Think of all the things that happen within your day; All the interactions with family, friends, your boss, and workers at coffee shops and grocery stores. Why do some things bug you but others don’t? Better yet, why is it that on certaindays something will bother you, but if the same thing happens on a different day, you barely notice it?

Let me give you a quick example from my own life. Not long ago I was in the express line at my local supermarket and the woman in front of me put 18 items up on the conveyor belt instead of the stated 15 maximum. I know this because I counted her items. (And, no, those 10 cans of cat food don’t count as one item and, yes, I know I was being petty). I stood there steaming as she pulled out a check. Really?! Who the hell writes checks anymore and why didn’t you fill it out while we were waiting on line for the last 5 hours?! Then she needed to find a pen and her license in a bag big enough to carry seven people comfortably.

By the time I paid (my transaction only took about 90 seconds, of course) and got to my car I was still seething about this woman. As a matter of fact, if I had gotten hit by a truck at that very moment, my last thoughts would not have been about my amazing family, great job or the many lovely things in my life. My last thoughts would have been about a woman I’d never met!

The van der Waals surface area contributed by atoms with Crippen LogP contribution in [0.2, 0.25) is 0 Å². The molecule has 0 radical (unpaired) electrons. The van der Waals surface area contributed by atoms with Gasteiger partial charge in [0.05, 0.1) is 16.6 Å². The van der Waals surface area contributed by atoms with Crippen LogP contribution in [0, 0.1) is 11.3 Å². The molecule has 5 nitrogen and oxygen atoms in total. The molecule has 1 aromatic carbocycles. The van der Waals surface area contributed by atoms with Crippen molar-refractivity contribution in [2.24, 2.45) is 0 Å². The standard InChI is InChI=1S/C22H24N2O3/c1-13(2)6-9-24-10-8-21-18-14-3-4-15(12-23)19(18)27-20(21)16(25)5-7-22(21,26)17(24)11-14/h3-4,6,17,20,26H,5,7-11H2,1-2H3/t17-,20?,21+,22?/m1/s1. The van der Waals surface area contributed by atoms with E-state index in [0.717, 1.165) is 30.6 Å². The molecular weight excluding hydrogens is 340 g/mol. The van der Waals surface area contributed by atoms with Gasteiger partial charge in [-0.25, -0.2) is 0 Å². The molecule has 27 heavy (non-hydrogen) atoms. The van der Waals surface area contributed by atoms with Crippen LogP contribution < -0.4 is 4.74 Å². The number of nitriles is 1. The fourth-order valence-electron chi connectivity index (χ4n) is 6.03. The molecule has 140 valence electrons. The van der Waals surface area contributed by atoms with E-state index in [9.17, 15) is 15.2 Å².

Now, there was another day, not that long ago, that this exact same woman was standing in front of me at the checkout (she seems to be in front of me a lot some days), but I didn’t feel the need to count her items or focus on her at all! Instead, I picked up a trashy mag and read a few things about Brad and Angelina while eating some Rolos as I contentedly waited for my turn.

What gives? Why is it that one day I’m all caught up and working myself into quite a state when, on another day, it barely registers? It’s the same reason that some days your partner does something and you freak out and, other times, you dismiss it with a shrug or a smile.

There’s been a lot of research into what makes us happy. The surprising fact is that things like the amount of money you make, whether you’re married or not, your education level and where you live all have very little effect on how happy you are! Yes, people are generally happier when they make more money or are married, but the differences are actually quite small according to the research.

In fact, one of the biggest impacts on your happiness is something you do without even realizing it: allowing your mind to wander.

Here’s the deal. Your mind wanders A LOT. In fact, 47% of the time, you’re thinking about something other than what they’re currently doing!